Wow. He was brave enough to make a movie about Islam’s treatment of women? Oh, no, wait. That was the Dutch director Theo van Gogh: He had his throat cut and half-a-dozen bullets pumped into him by an enraged Muslim who left an explanatory note pinned to the dagger he stuck in his chest. At last year’s Oscars, the Hollywood crowd were too busy championing the “right to dissent” in the Bushitler tyranny to find room even to namecheck Mr. van Gogh in the montage of the deceased. Bad karma. Good night, and good luck.

Steyn's piece alone is worth the price on the cover.

Completely beside the point: Is this a difference between men and women? The Reddess used to think Clooney was a studmuffin but now, because of his politics and the brain dead way in which he promotes them, she finds him repulsive. I, on the other hand, still think Angelina Jolie and Jennifer Anniston are hot.

The Meathead is in trouble

Rob Reiner is under fire out on the Left Coast for using public money to fund ads for his ballot initiative creating a constitutional right to four year old preschool. Reiner apparently heads a state commission that oversees the use of tobacco fund to improve child development. The law prohibits use of the money for campaign activity, but Rob knows better.

Thursday, February 23, 2006

Its our fault - again

Jay Bullock, commenting on my post on the absence of Jihad in Topeka, directs our attention to an "interesting" point made by Dave Neiwert on Orcinus. The post was too impossibly long for me to wade through, but Jay is referring to Neiwert's take on the Muslims rioting over the Danish cartoons near the end of the post.

Niewert's point? We made them do it!

Of course we don't riot or engage in violence when someone is disrespectful of our culture and our beliefs; we Westerners have been perched in the catbird seat for some time now and can afford to ignore it if we choose. That's not how people on the bottom rung, though, are likely to respond to high-handed mistreatment and disrespect. Making fun of the high and mighty and privileged and powerful is an honorable thing, even if not very profitable. Making fun of the downtrodden -- especially from a position of privilege -- is a despicable thing ... but it sure is easy.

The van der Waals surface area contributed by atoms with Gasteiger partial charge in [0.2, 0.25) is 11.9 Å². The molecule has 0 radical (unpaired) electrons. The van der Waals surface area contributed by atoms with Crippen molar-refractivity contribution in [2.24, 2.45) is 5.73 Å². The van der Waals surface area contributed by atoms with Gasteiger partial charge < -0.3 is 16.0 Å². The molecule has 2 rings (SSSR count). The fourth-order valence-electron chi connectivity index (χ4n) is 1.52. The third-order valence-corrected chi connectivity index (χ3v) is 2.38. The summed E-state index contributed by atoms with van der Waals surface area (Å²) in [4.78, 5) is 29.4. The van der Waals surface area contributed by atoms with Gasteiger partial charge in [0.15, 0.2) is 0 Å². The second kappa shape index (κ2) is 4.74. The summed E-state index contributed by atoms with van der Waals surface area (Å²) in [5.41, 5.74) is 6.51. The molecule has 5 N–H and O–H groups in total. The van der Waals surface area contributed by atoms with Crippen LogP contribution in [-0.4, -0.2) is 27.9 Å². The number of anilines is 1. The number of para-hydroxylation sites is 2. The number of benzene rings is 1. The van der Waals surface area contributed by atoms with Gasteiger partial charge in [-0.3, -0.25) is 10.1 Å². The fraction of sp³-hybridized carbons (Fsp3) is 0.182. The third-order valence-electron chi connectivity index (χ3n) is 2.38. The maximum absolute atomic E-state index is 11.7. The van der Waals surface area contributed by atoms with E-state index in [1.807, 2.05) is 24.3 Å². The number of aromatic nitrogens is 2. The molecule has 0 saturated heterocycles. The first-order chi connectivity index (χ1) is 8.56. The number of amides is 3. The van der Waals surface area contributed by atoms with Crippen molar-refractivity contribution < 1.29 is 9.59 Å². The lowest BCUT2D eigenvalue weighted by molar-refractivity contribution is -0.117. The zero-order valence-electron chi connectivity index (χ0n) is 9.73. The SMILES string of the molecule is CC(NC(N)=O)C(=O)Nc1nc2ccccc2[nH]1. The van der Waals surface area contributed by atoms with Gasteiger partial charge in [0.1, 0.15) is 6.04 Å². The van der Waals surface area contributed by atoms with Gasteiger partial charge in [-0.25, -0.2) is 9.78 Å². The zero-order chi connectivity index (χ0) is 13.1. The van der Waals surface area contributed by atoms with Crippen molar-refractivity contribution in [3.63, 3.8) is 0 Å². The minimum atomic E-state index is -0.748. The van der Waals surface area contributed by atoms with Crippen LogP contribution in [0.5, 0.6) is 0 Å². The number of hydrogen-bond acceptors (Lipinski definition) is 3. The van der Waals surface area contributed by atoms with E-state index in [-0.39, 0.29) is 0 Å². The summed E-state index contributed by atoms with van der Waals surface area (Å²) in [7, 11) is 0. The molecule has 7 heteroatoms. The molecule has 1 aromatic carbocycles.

Muslims are rioting because the Danish cartoons that sparked the anger have come to symbolize the ethnic arrogance of Europeans and Americans, typified by ethnic slurs like "ragheads," that they blame as the engines of their dienfranchisement, and from which they now believe they are finally able to rise up and restore their societies. Certainly the way that Westerners on both sides of the Atlantic have responded to the riots -- holding them up as evidence of innate Muslim barbarism -- has only served to deepen that anger

As an intial matter, the Christian fundamentalists that the left likes to make fun of are neither high and mighty nor privileged and powerful. There is nothing easier than taking a shot at Jerry Falwell. And taking a shot at those who are high and mighty can be enormously profitable. Ward Churchill doesn't pull down sweet speaking fees because of his scholarship.